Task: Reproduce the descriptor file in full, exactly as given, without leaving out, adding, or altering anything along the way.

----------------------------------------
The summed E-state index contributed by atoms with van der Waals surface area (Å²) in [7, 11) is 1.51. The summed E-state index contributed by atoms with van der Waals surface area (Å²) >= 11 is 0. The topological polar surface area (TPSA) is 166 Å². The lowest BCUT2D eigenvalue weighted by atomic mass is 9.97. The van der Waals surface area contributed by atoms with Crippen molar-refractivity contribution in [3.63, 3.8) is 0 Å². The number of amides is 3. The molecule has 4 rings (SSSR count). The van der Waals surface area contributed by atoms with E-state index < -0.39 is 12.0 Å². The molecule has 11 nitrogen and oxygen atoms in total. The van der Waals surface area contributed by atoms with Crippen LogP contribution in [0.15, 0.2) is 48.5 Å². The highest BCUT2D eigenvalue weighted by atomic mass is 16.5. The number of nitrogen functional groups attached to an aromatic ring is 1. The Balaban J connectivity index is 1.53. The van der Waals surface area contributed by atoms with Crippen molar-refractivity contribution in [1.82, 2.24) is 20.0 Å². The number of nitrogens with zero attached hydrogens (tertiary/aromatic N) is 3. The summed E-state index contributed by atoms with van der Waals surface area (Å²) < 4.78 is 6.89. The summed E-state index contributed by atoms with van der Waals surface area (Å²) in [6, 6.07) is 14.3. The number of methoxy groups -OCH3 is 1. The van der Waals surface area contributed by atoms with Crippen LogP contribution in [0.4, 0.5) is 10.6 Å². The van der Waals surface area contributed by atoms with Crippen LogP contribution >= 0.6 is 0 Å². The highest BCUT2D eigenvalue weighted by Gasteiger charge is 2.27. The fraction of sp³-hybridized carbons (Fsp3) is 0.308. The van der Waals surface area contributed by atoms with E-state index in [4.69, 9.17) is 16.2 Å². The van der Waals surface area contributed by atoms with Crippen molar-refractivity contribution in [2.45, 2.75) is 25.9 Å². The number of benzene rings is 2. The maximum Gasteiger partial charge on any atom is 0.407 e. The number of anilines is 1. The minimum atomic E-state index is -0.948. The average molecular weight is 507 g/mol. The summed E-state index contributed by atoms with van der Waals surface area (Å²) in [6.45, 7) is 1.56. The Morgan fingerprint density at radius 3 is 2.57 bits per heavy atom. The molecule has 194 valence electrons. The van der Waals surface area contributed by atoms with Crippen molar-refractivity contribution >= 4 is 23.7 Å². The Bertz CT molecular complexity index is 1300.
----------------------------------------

The summed E-state index contributed by atoms with van der Waals surface area (Å²) in [7, 11) is 1.51. The summed E-state index contributed by atoms with van der Waals surface area (Å²) >= 11 is 0. The topological polar surface area (TPSA) is 166 Å². The lowest BCUT2D eigenvalue weighted by atomic mass is 9.97. The van der Waals surface area contributed by atoms with Crippen molar-refractivity contribution in [3.63, 3.8) is 0 Å². The number of amides is 3. The molecule has 4 rings (SSSR count). The van der Waals surface area contributed by atoms with E-state index < -0.39 is 12.0 Å². The molecule has 11 nitrogen and oxygen atoms in total. The van der Waals surface area contributed by atoms with Crippen LogP contribution in [0.15, 0.2) is 48.5 Å². The highest BCUT2D eigenvalue weighted by atomic mass is 16.5. The number of nitrogen functional groups attached to an aromatic ring is 1. The Balaban J connectivity index is 1.53. The van der Waals surface area contributed by atoms with Crippen molar-refractivity contribution in [1.82, 2.24) is 20.0 Å². The number of nitrogens with zero attached hydrogens (tertiary/aromatic N) is 3. The summed E-state index contributed by atoms with van der Waals surface area (Å²) < 4.78 is 6.89. The summed E-state index contributed by atoms with van der Waals surface area (Å²) in [6, 6.07) is 14.3. The number of methoxy groups -OCH3 is 1. The van der Waals surface area contributed by atoms with Crippen LogP contribution in [0.4, 0.5) is 10.6 Å². The van der Waals surface area contributed by atoms with Crippen LogP contribution >= 0.6 is 0 Å². The highest BCUT2D eigenvalue weighted by Gasteiger charge is 2.27. The fraction of sp³-hybridized carbons (Fsp3) is 0.308. The van der Waals surface area contributed by atoms with E-state index in [4.69, 9.17) is 16.2 Å². The van der Waals surface area contributed by atoms with Crippen molar-refractivity contribution in [2.45, 2.75) is 25.9 Å². The number of benzene rings is 2. The maximum Gasteiger partial charge on any atom is 0.407 e. The number of anilines is 1. The minimum atomic E-state index is -0.948. The average molecular weight is 507 g/mol. The summed E-state index contributed by atoms with van der Waals surface area (Å²) in [6.45, 7) is 1.56. The Morgan fingerprint density at radius 3 is 2.57 bits per heavy atom. The molecule has 194 valence electrons. The van der Waals surface area contributed by atoms with Crippen molar-refractivity contribution >= 4 is 23.7 Å². The Bertz CT molecular complexity index is 1300.